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An Economic Rescue Mission
Jacksonville Public LibraryGo to Website
Innovation SummaryTo address the needs of the unemployed and economically disadvantaged in Jacksonville, the library created a set of resources, programs, partnerships and services to assist Jacksonville residents. They include the creation of computer labs, special classes and workshops, a job fair, strategic partnerships, and a job help website.
Jacksonville has been impacted by massive unemployment and steep foreclosure rates. This has left many unemployed, homeless and without internet access. Many of those affected have little to no computing skills and cannot afford to pay for classes. Additionally, since August 2011, Floridians have been required to file new unemployment claims or send updates on claimant job searches via the Internet. For people who are not familiar with computers or have no access to the internet these new requirements prove to be a significant barrier. The Jacksonville Public Library (JPL) has almost 900 computers available for the public to help fulfill this need. However, these only guarantee access for 45 minutes if others are waiting, often not enough time to complete a job application, create a resume, or apply for unemployment benefits. Library staff are forced to balance the needs of customers waiting for computers with the needs of those already on computers. Many customers also need help filling out job applications online, the only option offered now by many employers. In order to provide reference assistance to large numbers of customers, librarians are unable to provide the one-on-one assistance these customers require, leaving both customers and librarians frustrated. We realized we needed to provide additional resources and a place with staffing and equipment that would offer the access and assistance customers needed.
Services to address these needs include our Mobile Electronic Laptop Lab comprised of two portable carts holding 16 laptops, each loaded with the full Microsoft Office Suite and WiFi capability. The labs fulfill two needs: designating them for e-government and job search use allows us to give users extra time; and they provide a way to conduct computer classes in branches that do not have a dedicated computer lab. They also provide a flexible way to add extra public access computers where demand is highest.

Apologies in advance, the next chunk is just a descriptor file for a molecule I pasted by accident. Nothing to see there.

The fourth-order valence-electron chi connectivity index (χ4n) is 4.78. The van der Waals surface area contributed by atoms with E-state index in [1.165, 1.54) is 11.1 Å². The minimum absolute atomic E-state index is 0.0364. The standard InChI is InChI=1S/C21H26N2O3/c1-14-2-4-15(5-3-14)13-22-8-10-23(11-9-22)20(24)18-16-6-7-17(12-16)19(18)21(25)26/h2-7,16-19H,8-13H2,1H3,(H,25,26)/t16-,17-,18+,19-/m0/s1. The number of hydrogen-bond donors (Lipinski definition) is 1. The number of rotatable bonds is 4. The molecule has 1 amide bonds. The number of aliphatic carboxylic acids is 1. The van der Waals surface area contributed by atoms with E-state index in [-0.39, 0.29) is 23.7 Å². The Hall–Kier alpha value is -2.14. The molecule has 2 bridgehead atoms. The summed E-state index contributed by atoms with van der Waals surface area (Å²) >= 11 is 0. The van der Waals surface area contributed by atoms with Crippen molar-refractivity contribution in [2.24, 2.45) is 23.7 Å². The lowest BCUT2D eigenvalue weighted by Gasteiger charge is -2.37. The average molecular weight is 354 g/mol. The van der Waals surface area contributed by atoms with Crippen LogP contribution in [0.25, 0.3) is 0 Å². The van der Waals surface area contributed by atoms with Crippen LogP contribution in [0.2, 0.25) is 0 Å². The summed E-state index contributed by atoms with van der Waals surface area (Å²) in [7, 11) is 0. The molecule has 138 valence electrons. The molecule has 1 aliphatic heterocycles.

Similarly two E-government /Job Search Open Labs provide extended computer time and one-on-one staff assistance with completing job applications, applying for government services, and learning computer skills. One of these is in a repurposed computer lab in the Main Library. At this location, e-specialists provide assistance for users of the American Sign Language and speakers of Tagalog and Spanish. The other location is in a small branch in the urban core. Here staff offer a series of daily workshops, called the Career Building Program, on topics such as resume building, online employment assistance, filling out unemployment forms and searching for employment leads.
As a complement, JPL has created a Career/Jobs Website , which provides links to employment services, social services, job skill enhancement sites, and job events such as workshops.
Finally, partnerships have been essential to our efforts to provide economic assistance. Partners helped make possible a job fair that was attended by over 400 residents. WorkSource, a federal stimulus funded agency providing workforce services at several of our libraries, has been another partner. They provide computers for online job searches, trained staff in resume building skills, interview coaching, and help with unemployment claims, food stamp applications, and referrals to other agencies.
In Fiscal Year 2011, 7,537 individuals benefited from WorkSource programs. This year, it has already helped over 3,000 people.
25 outside agencies participated in a job fair that attracted 408 job seekers. Several of these candidates were hired on the spot and the employing agencies have requested that we host this annually.
Some of these initiatives are in their infancy, but attendance for the E-government / Job Search Open Lab has steadily increased each month since its soft launch in mid-November 2011. It has consistently gotten high ratings in various random surveys conducted where almost all participants answer “Yes” when asked whether they found the program helpful. Some have already reported that they found employment as a result of this program. Finally, since October 2011, the Mobile Electronic Laptop Lab has been in continual use in our branches.